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With No Day In International Court, Judicial Options Slim For Belarusian Detainees

Belarus' riot police officers detain an opposition supporter during a gathering to support candidates seeking to challenge President Alyaksandr Lukashenka.
Belarus' riot police officers detain an opposition supporter during a gathering to support candidates seeking to challenge President Alyaksandr Lukashenka.

Hundreds of individuals have been arrested or fined by police during Belarus’ presidential election campaign in recent weeks, but, unlike in other formerly communist-run European countries, Belarusians who believe they have been wronged have no recourse to international courts.

The reason is straightforward: Belarus has not signed or ratified the 1953 European Convention on Human Rights, the international human-rights agreement interpreted by the European Court of Human Rights (ECHR), the continent’s main judicial body for rulings on alleged abuses of individuals’ rights, including free speech and assembly.

Though Belarus cooperates to some degree with the Council of Europe, the 47-member human-rights body that acts as the chief advocate for the European Convention on Human Rights, little expectation exists that the country often dubbed "Europe's last dictatorship" will soon become a full-fledged member of this mechanism for safeguarding human rights.

Rather, as the Belarusian government prepares for what President Alyaksandr Lukashenka terms potential “warfare” – unsanctioned street demonstrations in response to Belarus’ August 9 presidential vote – some observers fear the risk for abuses of human rights in Belarus could increase.

In June, the United Nations Human Rights Council’s special rapporteur for Belarus, Anais Martin expressed concerns that the government’s accusations against opposition members, human-rights workers, journalists, bloggers, and others could be used to stifle criticism of its actions.

Martin called on the Belarusian government to “create an atmosphere of pluralism” and to stop “systematically” pressuring those in civil society whose views do not reflect its own.

"The already dire human rights situation has deteriorated even further over the last year," she commented when presenting her annual report to the Council on July 10.

As of July 20, Belarusian police had arrested or fined 523 people at election-related events since early May, according to the Belarusian human-rights group Vyasna (Spring). It had recorded 1,140 reported cases of arbitrary detentions as well.

Roughly 16 journalists, including two RFE/RL reporters, were hauled off to jail on July 14-15 while covering unauthorized protests against the rejection of two opposition candidates’ registration for the 2020 presidential race.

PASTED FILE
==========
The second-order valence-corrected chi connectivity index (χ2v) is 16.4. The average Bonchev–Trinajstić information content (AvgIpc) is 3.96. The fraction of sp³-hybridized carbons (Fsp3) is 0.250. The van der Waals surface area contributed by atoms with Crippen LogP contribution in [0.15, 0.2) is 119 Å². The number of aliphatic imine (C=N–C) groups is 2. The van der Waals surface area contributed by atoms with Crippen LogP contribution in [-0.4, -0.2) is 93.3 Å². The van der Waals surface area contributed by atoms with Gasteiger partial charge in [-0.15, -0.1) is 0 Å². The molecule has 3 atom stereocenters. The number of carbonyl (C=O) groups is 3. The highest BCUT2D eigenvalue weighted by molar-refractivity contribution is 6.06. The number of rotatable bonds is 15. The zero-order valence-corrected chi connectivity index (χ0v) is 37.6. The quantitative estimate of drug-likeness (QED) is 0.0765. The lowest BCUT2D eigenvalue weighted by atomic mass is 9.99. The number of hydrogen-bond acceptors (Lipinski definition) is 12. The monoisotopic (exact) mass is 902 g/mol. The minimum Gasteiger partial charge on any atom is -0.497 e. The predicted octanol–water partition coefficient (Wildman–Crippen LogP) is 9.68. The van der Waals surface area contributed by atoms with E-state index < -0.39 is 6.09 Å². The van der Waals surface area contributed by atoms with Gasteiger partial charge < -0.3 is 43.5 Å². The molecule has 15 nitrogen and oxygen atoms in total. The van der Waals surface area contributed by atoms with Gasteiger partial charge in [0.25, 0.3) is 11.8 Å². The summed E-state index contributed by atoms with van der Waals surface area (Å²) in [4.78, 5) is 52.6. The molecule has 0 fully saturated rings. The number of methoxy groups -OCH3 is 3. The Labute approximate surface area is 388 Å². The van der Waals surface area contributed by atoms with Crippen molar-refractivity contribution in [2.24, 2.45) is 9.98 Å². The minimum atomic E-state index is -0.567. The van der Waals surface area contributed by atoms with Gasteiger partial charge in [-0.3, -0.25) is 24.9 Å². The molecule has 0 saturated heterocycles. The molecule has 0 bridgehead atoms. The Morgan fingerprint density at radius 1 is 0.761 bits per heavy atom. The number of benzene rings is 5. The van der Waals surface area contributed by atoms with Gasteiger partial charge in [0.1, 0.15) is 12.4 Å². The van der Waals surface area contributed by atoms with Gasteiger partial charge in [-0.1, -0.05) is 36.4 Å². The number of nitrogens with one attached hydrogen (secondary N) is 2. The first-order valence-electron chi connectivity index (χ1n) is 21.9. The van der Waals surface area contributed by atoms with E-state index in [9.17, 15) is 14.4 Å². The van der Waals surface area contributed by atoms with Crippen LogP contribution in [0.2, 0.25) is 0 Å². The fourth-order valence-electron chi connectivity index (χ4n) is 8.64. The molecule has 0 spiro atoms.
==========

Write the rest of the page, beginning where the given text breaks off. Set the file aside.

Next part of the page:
With that in mind, the news outlet recently posted guidelines for readers about how to behave “correctly” if detained by police at a demonstration or rally.

Even passers-by walking by such an event can end up spending time in jail, it advised.

Officials, though, argue that these detentions were required to preserve law and order – particularly amidst what it considers attempts by the BBC and Radio Free Europe/Radio Liberty to “destabilize” Belarus. (RFE/RL, which leads Current Time in association with the Voice of America, has denied those accusations.)

The entire government is “focused on the preparation and conduct of the presidential election campaign taking place in full accordance with the law and with observance of human rights,” Foreign Minister Uladzimer Makey commented on July 24.

“But the leadership of Belarus will not allow the situation in society, the country to be artificially destabilized or for this to lead to a loss of sovereignty, state independence.”

With no access to the ECHR, the United Nations’ Human Rights Council has become the international body to which Belarusians look for assistance if Belarusian courts, generally deemed dependent on the government, uphold a detention or fine for the reasons Makey gave.

But the Council does not have the authority of an international court that can order the government to pay compensation to victims of rights abuses or take other corrective measures.

It can simply make recommendations to the Office of the High Commissioner for Human Rights on “technical cooperation, capacity building assistance or advisory services” for the government concerned.

Though Belarus has ratified the United Nations International Covenant on Civil and Political Rights, which the Council defends, it does not recognize the authority of the organ’s special rapporteur for Belarus, Anais Martin.

Its record for implementing the Council’s recommendations appears mixed. While agreeing in 2015 to measures to investigate attacks on journalists, provide for their safety, and enhance media freedom, it subsequently introduced amendments to its media law that “even more seriously curtail these freedoms,” particularly online, Amnesty International reported.

“The Belarusian authorities believe that the decisions of the UN Council are optional and non-binding in nature …” commented Valentin Stefanovich, a lawyer for Vyasna and vice-president of the non-governmental International Federation for Human Rights.

No procedures exist in Belarusian legislation for implementing the Council’s recommendations, he noted.

Maya Abromchik can speak to that from experience.